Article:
Climate Intervention: Reflecting Sunlight to Cool Earth, A Report from the National Research Council

Saturday, 14 February 2015: 1:30 PM-4:30 PM
Room 220C (San Jose Convention Center)
Lynn M. Russell,Scripps Institution of Oceanography, La Jolla, CA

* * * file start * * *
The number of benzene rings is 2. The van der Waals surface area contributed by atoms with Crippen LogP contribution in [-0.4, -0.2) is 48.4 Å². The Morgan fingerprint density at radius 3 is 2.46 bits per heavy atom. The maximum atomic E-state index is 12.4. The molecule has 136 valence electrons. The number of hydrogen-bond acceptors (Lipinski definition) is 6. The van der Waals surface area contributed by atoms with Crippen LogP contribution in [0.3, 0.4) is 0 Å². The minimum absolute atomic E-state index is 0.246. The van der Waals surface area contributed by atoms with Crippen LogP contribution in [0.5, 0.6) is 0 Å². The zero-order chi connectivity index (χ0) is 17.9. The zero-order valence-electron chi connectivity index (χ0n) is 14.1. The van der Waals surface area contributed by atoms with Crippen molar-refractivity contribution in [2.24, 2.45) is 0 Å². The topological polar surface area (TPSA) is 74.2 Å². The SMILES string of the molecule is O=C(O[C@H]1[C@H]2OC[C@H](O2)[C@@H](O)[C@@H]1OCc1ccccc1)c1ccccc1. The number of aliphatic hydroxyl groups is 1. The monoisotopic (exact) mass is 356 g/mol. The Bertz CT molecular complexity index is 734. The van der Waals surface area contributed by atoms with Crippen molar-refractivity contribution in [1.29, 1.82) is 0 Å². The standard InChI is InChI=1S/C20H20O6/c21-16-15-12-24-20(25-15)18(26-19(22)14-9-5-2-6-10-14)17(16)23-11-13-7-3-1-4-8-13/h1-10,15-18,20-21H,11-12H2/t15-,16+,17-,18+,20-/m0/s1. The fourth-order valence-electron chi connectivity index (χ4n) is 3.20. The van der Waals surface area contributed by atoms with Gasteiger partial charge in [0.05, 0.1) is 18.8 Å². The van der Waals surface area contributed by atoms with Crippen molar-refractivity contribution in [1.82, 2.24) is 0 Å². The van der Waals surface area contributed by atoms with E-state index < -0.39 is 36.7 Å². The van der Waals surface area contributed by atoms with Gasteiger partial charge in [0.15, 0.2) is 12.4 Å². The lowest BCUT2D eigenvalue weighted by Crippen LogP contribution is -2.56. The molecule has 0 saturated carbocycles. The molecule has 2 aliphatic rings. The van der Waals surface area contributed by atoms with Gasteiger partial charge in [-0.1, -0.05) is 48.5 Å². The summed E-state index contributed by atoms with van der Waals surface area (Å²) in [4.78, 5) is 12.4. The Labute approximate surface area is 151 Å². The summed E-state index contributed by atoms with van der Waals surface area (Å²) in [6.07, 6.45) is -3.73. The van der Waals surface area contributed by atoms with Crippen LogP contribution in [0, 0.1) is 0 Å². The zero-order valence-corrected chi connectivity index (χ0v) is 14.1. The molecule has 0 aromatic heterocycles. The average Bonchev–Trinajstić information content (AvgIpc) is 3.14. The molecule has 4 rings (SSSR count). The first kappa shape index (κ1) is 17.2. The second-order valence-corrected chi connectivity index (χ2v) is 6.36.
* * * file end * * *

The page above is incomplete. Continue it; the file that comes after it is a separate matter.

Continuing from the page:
The Committee on “Geoengineering Climate: Technical Evaluation and Discussion of Impacts” was charged with the task of conducting a technical evaluation of a limited number of proposed geoengineering techniques, with this talk focusing on issues related to solar radiation management (SRM) or what is also termed albedo modification.  The report comments generally on the potential impacts of deploying these technologies, including possible environmental, economic, and national security concerns. The study (1) evaluates what is currently known about the science of several selected example techniques, including potential risks and consequences (both intended and unintended), such as impacts, or lack thereof, on ocean acidification, (2) describes what is known about the viability for implementation of the proposed techniques including technological and cost considerations, (3) explains other geoengineering technologies that have been proposed (beyond the selected examples), and (4) identifies future research needed to provide a credible scientific underpinning for future discussions. The study also discusses historical examples of related technologies (e.g., cloud seeding and other weather modification) for lessons that might be learned about societal reactions, examines what international agreements exist which may be relevant to the experimental testing or deployment of geoengineering technologies, and briefly explores potential societal and ethical considerations related to geoengineering. This study is intended to provide a careful, clear scientific foundation that informs ethical, legal, and political discussions surrounding geoengineering.  This study was sponsored by the U.S. intelligence community, the National Oceanic and Atmospheric Administration, the National Aeronautics and Space Administration, the Department of Energy, and the National Academies.